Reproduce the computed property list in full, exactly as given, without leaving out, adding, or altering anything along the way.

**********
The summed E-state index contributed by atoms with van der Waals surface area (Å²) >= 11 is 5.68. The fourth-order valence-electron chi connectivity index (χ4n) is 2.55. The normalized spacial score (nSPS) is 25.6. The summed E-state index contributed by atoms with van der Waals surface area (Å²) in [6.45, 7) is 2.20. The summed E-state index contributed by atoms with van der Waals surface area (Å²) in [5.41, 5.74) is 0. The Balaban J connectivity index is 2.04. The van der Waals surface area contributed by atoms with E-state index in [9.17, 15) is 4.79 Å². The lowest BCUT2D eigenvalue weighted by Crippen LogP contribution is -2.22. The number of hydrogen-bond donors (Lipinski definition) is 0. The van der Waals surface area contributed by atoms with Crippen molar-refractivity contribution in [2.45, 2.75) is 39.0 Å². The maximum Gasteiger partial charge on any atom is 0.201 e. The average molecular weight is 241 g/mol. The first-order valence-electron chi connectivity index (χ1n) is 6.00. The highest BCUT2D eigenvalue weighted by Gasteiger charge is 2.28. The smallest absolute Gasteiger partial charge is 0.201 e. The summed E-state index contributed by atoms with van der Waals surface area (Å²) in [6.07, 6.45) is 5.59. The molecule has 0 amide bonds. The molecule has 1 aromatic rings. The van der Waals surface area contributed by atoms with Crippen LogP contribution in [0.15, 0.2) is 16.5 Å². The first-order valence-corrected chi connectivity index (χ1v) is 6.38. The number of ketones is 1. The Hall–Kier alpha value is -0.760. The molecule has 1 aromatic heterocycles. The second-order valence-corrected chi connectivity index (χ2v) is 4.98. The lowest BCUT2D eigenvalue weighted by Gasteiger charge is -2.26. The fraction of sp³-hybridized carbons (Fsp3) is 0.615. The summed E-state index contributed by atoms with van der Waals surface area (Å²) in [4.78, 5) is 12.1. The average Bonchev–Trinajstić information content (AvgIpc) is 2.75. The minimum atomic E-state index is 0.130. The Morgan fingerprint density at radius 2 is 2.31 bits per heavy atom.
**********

The summed E-state index contributed by atoms with van der Waals surface area (Å²) >= 11 is 5.68. The fourth-order valence-electron chi connectivity index (χ4n) is 2.55. The normalized spacial score (nSPS) is 25.6. The summed E-state index contributed by atoms with van der Waals surface area (Å²) in [6.45, 7) is 2.20. The summed E-state index contributed by atoms with van der Waals surface area (Å²) in [5.41, 5.74) is 0. The Balaban J connectivity index is 2.04. The van der Waals surface area contributed by atoms with E-state index in [9.17, 15) is 4.79 Å². The lowest BCUT2D eigenvalue weighted by Crippen LogP contribution is -2.22. The number of hydrogen-bond donors (Lipinski definition) is 0. The van der Waals surface area contributed by atoms with Crippen molar-refractivity contribution in [2.45, 2.75) is 39.0 Å². The maximum Gasteiger partial charge on any atom is 0.201 e. The average molecular weight is 241 g/mol. The first-order valence-electron chi connectivity index (χ1n) is 6.00. The highest BCUT2D eigenvalue weighted by Gasteiger charge is 2.28. The smallest absolute Gasteiger partial charge is 0.201 e. The summed E-state index contributed by atoms with van der Waals surface area (Å²) in [6.07, 6.45) is 5.59. The molecule has 0 amide bonds. The molecule has 1 aromatic rings. The van der Waals surface area contributed by atoms with Crippen LogP contribution in [0.15, 0.2) is 16.5 Å². The first-order valence-corrected chi connectivity index (χ1v) is 6.38. The number of ketones is 1. The Hall–Kier alpha value is -0.760. The molecule has 1 aromatic heterocycles. The second-order valence-corrected chi connectivity index (χ2v) is 4.98. The lowest BCUT2D eigenvalue weighted by Gasteiger charge is -2.26. The fraction of sp³-hybridized carbons (Fsp3) is 0.615. The summed E-state index contributed by atoms with van der Waals surface area (Å²) in [4.78, 5) is 12.1. The average Bonchev–Trinajstić information content (AvgIpc) is 2.75. The minimum atomic E-state index is 0.130. The Morgan fingerprint density at radius 2 is 2.31 bits per heavy atom.